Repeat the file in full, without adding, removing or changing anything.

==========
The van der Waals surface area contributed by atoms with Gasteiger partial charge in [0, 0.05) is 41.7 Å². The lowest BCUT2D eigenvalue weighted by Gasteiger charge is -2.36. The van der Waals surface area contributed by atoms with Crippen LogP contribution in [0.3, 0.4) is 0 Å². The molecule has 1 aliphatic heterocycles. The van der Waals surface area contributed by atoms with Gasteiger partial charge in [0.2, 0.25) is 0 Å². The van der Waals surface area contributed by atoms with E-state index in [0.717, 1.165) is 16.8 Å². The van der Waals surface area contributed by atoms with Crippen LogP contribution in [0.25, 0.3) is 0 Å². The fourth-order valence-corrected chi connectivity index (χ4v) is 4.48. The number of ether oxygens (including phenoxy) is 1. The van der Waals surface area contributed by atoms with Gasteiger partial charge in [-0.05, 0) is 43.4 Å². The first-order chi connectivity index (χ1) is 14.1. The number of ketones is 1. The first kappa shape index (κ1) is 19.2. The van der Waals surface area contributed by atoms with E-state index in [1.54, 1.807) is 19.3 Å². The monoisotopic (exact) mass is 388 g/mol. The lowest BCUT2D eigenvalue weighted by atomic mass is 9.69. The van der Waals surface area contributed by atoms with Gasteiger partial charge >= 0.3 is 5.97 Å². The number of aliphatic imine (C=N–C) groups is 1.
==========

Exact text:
The van der Waals surface area contributed by atoms with Gasteiger partial charge in [0, 0.05) is 41.7 Å². The lowest BCUT2D eigenvalue weighted by Gasteiger charge is -2.36. The van der Waals surface area contributed by atoms with Crippen LogP contribution in [0.3, 0.4) is 0 Å². The molecule has 1 aliphatic heterocycles. The van der Waals surface area contributed by atoms with Gasteiger partial charge in [0.2, 0.25) is 0 Å². The van der Waals surface area contributed by atoms with E-state index in [0.717, 1.165) is 16.8 Å². The van der Waals surface area contributed by atoms with Crippen LogP contribution in [0.25, 0.3) is 0 Å². The fourth-order valence-corrected chi connectivity index (χ4v) is 4.48. The number of ether oxygens (including phenoxy) is 1. The van der Waals surface area contributed by atoms with Gasteiger partial charge in [-0.05, 0) is 43.4 Å². The first-order chi connectivity index (χ1) is 14.1. The number of ketones is 1. The first kappa shape index (κ1) is 19.2. The van der Waals surface area contributed by atoms with E-state index in [1.54, 1.807) is 19.3 Å². The monoisotopic (exact) mass is 388 g/mol. The lowest BCUT2D eigenvalue weighted by atomic mass is 9.69. The van der Waals surface area contributed by atoms with Gasteiger partial charge >= 0.3 is 5.97 Å². The number of aliphatic imine (C=N–C) groups is 1.